Introduction to Bookbinding: Folding & Sewing

As a bibliophile expands their collection, they gain a feel for auction house and bookseller’s catalogues, which often include terminology that may seem arcane. However, every character in a complex catalogue entry is used to describe the object being sold. For early printed books, some of the most essential things a specialist must note are the size of the book, its collation, and its condition. In order to understand how a book is described, some knowledge of bookbinding fundamentals is helpful. Here, Devon Eastland, our senior specialist for early printed books, dives into how a book is sewn.

The Art of Bookbinding

After working intimately with books for thirty years, I have become somewhat blind to my own knowledge of book and structure, or else the details have become invisible to me. I had the privilege to help out on Greta Gerwig’s production of Little Women, and the subsequent small flurry of media attention reminded me that to many people, bookbinding structures are mysterious. When answering a journalist’s questions, I would begin to explain what I thought were straightforward concepts, but their ensuing queries showed me that more and better details were in order. Here we’ll cover some basics of bookbinding structure with some historical notes.

More from Devon Eastland: Why do old books use F’s instead of S’s?

Folding & Sewing a Book

Folio, Quarto, Octavo & Beyond

Western books are constructed of groups of folded paper (or parchment) leaves. The folded sections are called quires, signatures, or gatherings. With books printed on paper, the entire sheet is printed at once, one side at a time, and then folded up to form the signature. A large sheet, printed and folded once in half, makes the largest format book, the folio. The same sheet can also be printed with four pages on each side, in quarters, to form a book half the size of the folio and square-shaped, known as the quarto. When the same sheet is printed with eight pages on each side, and then folded one more time, we have the octavo, half the size of the quarto, and narrower than it is tall. As the folding continues, the resulting books become smaller and smaller, all the way down to duodecimo (or 12mo), 16mo, and even 32mo format books.

Image of a printed register from Embelmatum Libellus, Venice: Sons of Aldus Manutius, 1546.
Translation: Series of Letters. / A B C D E F. / All are in fours.

Once the printer has printed the book, the binder folds each sheet and arranges the signatures into their proper order. The printer letters each sheet in alphabetical order, to help the printer put the sections in the correct order, and to double-check that all signatures are present. Any illustrations printed on a different press must also be inserted by the binder at this time. Many printers, even from the earliest days, provided the binder with a printed register, listing every signature and the number of leaves it should contain, and sometimes, every plate and its location. The bookbinder also adds the endpapers. The book, thus assembled in gathered folded sheets, is ready for sewing.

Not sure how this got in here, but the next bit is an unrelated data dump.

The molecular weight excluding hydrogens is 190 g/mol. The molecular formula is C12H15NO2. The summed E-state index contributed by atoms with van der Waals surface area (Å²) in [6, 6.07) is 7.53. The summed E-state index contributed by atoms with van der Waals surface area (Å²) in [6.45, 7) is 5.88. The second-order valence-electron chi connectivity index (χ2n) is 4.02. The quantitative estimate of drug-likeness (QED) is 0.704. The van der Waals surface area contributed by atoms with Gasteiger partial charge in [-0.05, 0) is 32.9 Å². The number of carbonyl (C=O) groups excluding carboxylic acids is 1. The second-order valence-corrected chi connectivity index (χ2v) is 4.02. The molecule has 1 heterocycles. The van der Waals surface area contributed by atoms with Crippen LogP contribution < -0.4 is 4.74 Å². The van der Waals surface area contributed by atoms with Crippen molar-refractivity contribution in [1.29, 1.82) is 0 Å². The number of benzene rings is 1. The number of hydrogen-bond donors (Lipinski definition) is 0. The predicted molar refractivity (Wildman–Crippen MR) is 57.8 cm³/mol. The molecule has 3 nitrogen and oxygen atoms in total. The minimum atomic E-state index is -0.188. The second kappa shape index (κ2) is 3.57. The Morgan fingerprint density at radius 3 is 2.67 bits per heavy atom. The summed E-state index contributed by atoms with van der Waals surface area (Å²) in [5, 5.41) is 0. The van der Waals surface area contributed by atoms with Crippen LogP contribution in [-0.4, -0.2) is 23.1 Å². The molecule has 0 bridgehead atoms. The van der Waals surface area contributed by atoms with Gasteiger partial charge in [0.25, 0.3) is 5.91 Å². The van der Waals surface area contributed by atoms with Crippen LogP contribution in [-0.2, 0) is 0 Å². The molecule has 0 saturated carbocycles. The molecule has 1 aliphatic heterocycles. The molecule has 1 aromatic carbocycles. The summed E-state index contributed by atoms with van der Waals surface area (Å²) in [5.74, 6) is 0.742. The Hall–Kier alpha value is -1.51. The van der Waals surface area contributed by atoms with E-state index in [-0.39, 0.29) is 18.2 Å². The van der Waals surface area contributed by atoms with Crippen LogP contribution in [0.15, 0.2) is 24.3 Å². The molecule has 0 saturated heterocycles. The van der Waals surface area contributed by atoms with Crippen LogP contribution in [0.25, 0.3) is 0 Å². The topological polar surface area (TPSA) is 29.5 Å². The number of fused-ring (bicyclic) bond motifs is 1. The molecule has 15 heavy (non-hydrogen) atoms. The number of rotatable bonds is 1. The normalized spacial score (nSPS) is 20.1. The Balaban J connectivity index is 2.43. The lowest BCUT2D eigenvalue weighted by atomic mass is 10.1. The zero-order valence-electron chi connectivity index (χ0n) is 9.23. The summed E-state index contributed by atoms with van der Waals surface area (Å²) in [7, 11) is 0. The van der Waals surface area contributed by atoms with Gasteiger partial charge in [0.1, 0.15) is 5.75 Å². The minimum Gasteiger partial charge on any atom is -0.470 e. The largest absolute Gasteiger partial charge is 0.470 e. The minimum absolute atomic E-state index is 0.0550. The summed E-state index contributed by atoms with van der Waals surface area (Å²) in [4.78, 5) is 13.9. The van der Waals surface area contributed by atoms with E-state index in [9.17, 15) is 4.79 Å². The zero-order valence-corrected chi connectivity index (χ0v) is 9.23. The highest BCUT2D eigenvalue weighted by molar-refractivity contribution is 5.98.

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Sewing the Book

Although sewing can be accomplished in different styles, its most basic principles do not vary. The sewing frame that binders use today is identical to that used in the Middle Ages. The image below, which shows the apparatus, is from a twelfth-century manuscript held at the Staatsbibliothek in Bamberg, Germany.

It consists of a flat wooden base cut with a narrow channel along the long edge, with two threaded uprights on each end that support a horizontal bar resting on two wooden nuts threaded onto the uprights. The sewing supports are fastened to the top bar, let through the channel, and secured beneath it. Turning the nuts up raises the horizontal bar and creates tension on the sewing supports. The spacing of the supports is dictated by the size of the book being sewn and traditional aesthetics. The book is sewn from back to front (last signature to first). The back endpaper will be first. The binder lays the rear endleaves into position in relation to the sewing supports on the base of the sewing frame, and opens it at the center.

Image demonstrating woodcut of sewing frame.
Der Buchbinder woodcut by Jost Amman from Das Sändebuch, 1568.

With one hand inside the center of the folded signature, the binder inserts a threaded needle through the signature at the fold, passing it to from the outside to the inside, then back out at the first sewing support, around the first sewing support, and back in, repeating all the way to the end of the signature. The next folded signature is placed on top, the binder puts the needle into the next signature, and so on.

Related Reading: Selections from the Sackner Archive of Concrete & Visual Poetry and The History of Books & Manuscripts at Swann Galleries